1. This site uses cookies. By continuing to use this site, you are agreeing to our use of cookies. Learn More.

Premiere Elements 13 learning curve

Discussion in 'Digital Image Editing & Printing' started by Rupert49, Apr 8, 2018.

  1. Rupert49

    Rupert49 Well-Known Member

    I've started playing around with some very basic video editing .. trimming the ends and some bits in the middle, etc. and so far all seems to be going OK.

    I'm using the Quick mode at the moment, but I'm slightly lost as to how best to save my edited product. It's easy enough to name the file and select a destination, but there's also a bewildering choice of formats to choose from. The drop down menu looks like this:

    NTSC DVD Standard (default setting)
    NTSC DVD Widescreen
    PAL DVD Standard
    PAL DVD Widescreen
    HD 720p 25
    HD 720p 30
    MPEG2 1440x 1080i 25
    MPEG2 1440x 1080i 30
    MPEG2 1920x 1080i 25
    MPEG2 1920x 1080i 30
    HDTV 1080i 25 High Quality
    HDTV 1080p 24 High Quality
    HDTV 1080p 25 High Quality
    HDTV 1080p 29.97 High Quality
    HDTV 720p 24 High Quality
    HDTV 720p 25 High Quality
    HDTV 720p 29.97 High Quality
    TiVo® Series2™ (NTSC)

    I haven't a clue which one to use. Videos from my Canon 5D MkIII are 1920x1080, so I guess I need to select the format choice (above) that matches the video record settings in camera. However, when it comes to editing a downloaded video clip from an outside source (e.g. YouTube), what then would be the governing factor when it comes to selecting the most appropriate format to save?
     
  2. Andrew Flannigan

    Andrew Flannigan Well-Known Member

    Anything with NTSC is American so if you're in Britain you can ignore them. Anything with DVD is for writing to a recordable DVD for playback on a domestic player. MPEG 2 is described here and the HDTV files here. I'm not a video expert so this is simply your starter for 10.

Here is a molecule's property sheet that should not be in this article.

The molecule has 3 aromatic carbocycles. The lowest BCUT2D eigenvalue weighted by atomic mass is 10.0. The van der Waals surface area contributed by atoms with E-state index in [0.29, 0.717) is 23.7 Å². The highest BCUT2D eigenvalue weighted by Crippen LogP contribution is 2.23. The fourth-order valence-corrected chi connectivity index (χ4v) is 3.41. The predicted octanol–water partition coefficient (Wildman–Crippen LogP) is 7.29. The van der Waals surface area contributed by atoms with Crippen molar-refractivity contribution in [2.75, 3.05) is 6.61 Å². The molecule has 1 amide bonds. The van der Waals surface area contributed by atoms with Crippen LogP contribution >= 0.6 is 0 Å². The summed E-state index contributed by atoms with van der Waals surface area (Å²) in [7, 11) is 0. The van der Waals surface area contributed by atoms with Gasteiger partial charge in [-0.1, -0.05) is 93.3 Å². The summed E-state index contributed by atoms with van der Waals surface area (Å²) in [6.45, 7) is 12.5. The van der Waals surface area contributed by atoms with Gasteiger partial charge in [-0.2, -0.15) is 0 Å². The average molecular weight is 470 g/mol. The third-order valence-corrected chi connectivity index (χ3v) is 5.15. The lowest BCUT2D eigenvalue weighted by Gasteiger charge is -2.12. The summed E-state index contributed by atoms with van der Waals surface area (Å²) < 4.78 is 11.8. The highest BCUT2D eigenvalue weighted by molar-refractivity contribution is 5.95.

3. EightBitTony

    EightBitTony Well-Known Member

    Welcome to hell.

    There's about 4 things you need to know.

    Containers
    Codecs
    Resolution
    Framerate

    Some are interlinked, some are independent.

    You should always work in the highest resolution you can, based usually on the source, but if you have multiple sources you may need to work in the lowest common resolution (e.g. if you're making a video by combining YouTube plus your DSLR, then whatever resolution the YouTube video is in probably determines your choice).

    But what you work in and what you export as, don't have to match. You can always export to a lower resolution (if you want).

    There are some standard resolutions,

    DVD (720 x 576 PAL or 720 x 480 NTSC)
    HD (720 x 1280)
    FullHD or HDTV (1080 x 1920)

    etc.

    See https://www.lifewire.com/720p-vs-1080p-a-comparison-1847332

    In your list, the MPEG2 is not a resolution description unlike the others, but is a codec. The algorithm used to encode the actual video. It's annoying that software mixes those terms up when it presents them. Some formats (such as DVD) are tied to specific codecs (see https://en.wikipedia.org/wiki/DVD-Video) so if you want to burn an actual DVD that will play in a DVD player, you have to export it using that codec (and some other stuff, including the correct container). But, DVD can also be used to describe a frame rate and resolution.

    In your list, the p stands for progressive and the i stands for interlaced. Interlaced is like the old TV days where each frame only encodes half the image, and the next frame encodes the other half. Avoid interlaced unless you know you need it, using progressive.

    The 24, 25 and 29.97 in your list are frame rates. Movies are usually 24 fps, PAL TV is 25 fps, NTSC video is 29.96 fps. You should usually stick to 25fps, but work with whatever frame rate your imported media is in.

    Spend some time reading up on codecs and containers, and good luck.
     
  4. Rupert49

    Rupert49 Well-Known Member

    Thank you Both for your replies .. I've got some reading (and understanding) to do; I'll work through it and, by trial and error, I'm sure I'll arrive where I want to be!

    Thanks again.
     
  5. Bazarchie

    Bazarchie Well-Known Member

    Why is video editing so complex Tony? Too many formats? It is probably even more frustrating than printing.
     

Share This Page